As President Obama and Congress tussle over how best to cut the federal deficit many are worried about the size of their slice of the federal budget pie.
Cutting foreign aid seems to be a popular idea with many Americans, probably because they believe we spend a lot of money on foreign aid. As the pie chart off to the right there demonstrates, which can be explored in greater depth at USAID’s Foreign Assistance Dashboard, we don’t.
Foreign aid is about one percent of the budget.
The Obama Administration has proposed a small increase in foreign aid, about one percent (which, if my math is correct, translates into a 1/100th increase for the overall budget), while some in the GOP continue to call for cutting foreign assistance.
Meanwhile, as this chat on today MSNBC’s Morning Joe described, the military budget isn’t even being talked about — even though a majority of the public has also said it favors military cuts.
On the show, Earth Institute Director Jeffrey Sachs asks: “Why are we spending $100 billion in Afghanistan which absolutely nobody believes is going to accomplish anything?”
MSNBC talks show host Joe Scarborough adds: “Two billion dollars a week.”
To which MSNBC commentator Mike Barnicle also adds: “Why are we building billion dollar aircraft carriers? Do we think there’s going to be another Battle of Midway?”
The talk show folks then diverted to take note of the latest sex scandal rocking the Italian government (if you want to call it that, a government I mean), but maybe if folks keep asking these kind of questions, the largely symbolic argument favoring foreign aid cuts will be taken off the table.
The problems with the federal budget have little to do with what we spend on foreign aid. The focus should be on the real problems, the big ticket spending items — domestic “entitlements” (like health care, social security), military spending — and how we support, or don’t, government spending (i.e., our approach to taxation).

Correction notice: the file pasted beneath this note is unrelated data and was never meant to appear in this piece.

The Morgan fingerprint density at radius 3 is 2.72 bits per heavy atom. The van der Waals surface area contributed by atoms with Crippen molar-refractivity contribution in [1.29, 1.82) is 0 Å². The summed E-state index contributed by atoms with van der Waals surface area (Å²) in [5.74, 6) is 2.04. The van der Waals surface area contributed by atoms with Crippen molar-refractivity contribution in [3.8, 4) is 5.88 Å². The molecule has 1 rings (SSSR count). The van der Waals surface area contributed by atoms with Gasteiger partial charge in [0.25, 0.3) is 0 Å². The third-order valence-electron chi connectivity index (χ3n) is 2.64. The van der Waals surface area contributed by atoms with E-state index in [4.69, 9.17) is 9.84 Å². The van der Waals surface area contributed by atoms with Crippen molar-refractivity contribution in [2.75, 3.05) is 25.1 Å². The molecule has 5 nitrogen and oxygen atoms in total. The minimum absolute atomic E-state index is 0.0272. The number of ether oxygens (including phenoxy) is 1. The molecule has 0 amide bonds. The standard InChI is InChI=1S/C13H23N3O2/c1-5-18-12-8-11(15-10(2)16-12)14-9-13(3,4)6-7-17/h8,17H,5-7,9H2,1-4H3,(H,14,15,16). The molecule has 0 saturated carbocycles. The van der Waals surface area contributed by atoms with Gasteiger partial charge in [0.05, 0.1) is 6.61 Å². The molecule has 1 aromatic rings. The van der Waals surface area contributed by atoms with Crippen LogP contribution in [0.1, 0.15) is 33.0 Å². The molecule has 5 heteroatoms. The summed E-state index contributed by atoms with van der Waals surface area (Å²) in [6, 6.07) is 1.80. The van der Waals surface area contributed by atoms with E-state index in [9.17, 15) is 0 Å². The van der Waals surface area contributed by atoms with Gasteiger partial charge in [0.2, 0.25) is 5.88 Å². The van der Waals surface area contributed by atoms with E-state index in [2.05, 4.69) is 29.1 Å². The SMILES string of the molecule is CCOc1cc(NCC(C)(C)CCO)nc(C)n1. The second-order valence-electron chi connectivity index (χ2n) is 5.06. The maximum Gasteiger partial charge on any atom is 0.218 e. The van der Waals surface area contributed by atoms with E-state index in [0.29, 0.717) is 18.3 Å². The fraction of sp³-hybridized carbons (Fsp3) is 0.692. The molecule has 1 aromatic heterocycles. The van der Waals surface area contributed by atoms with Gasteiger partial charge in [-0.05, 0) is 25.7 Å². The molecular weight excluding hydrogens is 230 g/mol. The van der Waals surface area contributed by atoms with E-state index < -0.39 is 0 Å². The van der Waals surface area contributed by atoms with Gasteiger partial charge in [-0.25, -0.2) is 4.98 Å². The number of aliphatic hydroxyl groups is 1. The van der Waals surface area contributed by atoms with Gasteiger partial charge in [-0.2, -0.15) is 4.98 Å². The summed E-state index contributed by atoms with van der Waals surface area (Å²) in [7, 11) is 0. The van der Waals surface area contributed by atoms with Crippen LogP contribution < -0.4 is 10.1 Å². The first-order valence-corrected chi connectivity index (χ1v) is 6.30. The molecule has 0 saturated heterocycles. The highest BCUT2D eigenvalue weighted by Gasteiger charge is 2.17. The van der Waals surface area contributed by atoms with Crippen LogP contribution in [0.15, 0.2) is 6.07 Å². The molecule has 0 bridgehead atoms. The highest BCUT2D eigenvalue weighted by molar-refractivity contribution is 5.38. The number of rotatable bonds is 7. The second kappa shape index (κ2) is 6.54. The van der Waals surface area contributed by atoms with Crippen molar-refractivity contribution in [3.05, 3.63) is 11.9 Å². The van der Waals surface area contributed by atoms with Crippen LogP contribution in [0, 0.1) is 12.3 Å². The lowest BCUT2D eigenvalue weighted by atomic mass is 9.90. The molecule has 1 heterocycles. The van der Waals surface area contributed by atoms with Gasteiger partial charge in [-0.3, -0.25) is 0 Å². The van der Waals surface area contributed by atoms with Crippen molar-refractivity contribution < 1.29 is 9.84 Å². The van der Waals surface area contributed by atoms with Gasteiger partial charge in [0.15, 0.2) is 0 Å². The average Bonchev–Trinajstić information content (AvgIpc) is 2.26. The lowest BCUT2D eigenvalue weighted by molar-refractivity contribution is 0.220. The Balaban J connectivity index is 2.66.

Whatever your view on how we should spend our money on foreign assistance, it’s arguable that our long history of foreign aid to Egypt — most of which was in the form of military spending — may have made a critical difference in giving us a voice with the Egyptian military as it has now taken over the country following the popular revolt.
Whether this ends with democracy, and a new Middle East, or just another military dictatorship remains to be seen. But if we cut back on the piddling amount of the budget we now devote to foreign aid, we are simply deciding to not have a voice in many parts of the world where what happens directly affects our security and well-being.
Here’s a good overview by the Washington Post’s Ezra Klein on What the budget says about America. Says Klein:
Cutting government spending is a grim and unpopular business, at least when you get specific about it. A Pew Research Center poll released last week asked Americans whether they’d like to increase or decrease spending in 18 areas. In all but two, Americans wanted to see spending go up, not down. And those two – unemployment insurance and foreign aid – are mere rounding errors in the budget. It’s like dieting by swearing off canapes: It’s something, but I wouldn’t rush out to buy smaller pants.
Here are a few other good articles focused on foreign aid and the budget:
Foreign Policy: State Department budget request may be dead on arrival
The Guardian: US foreign aid benefits recipients and the donor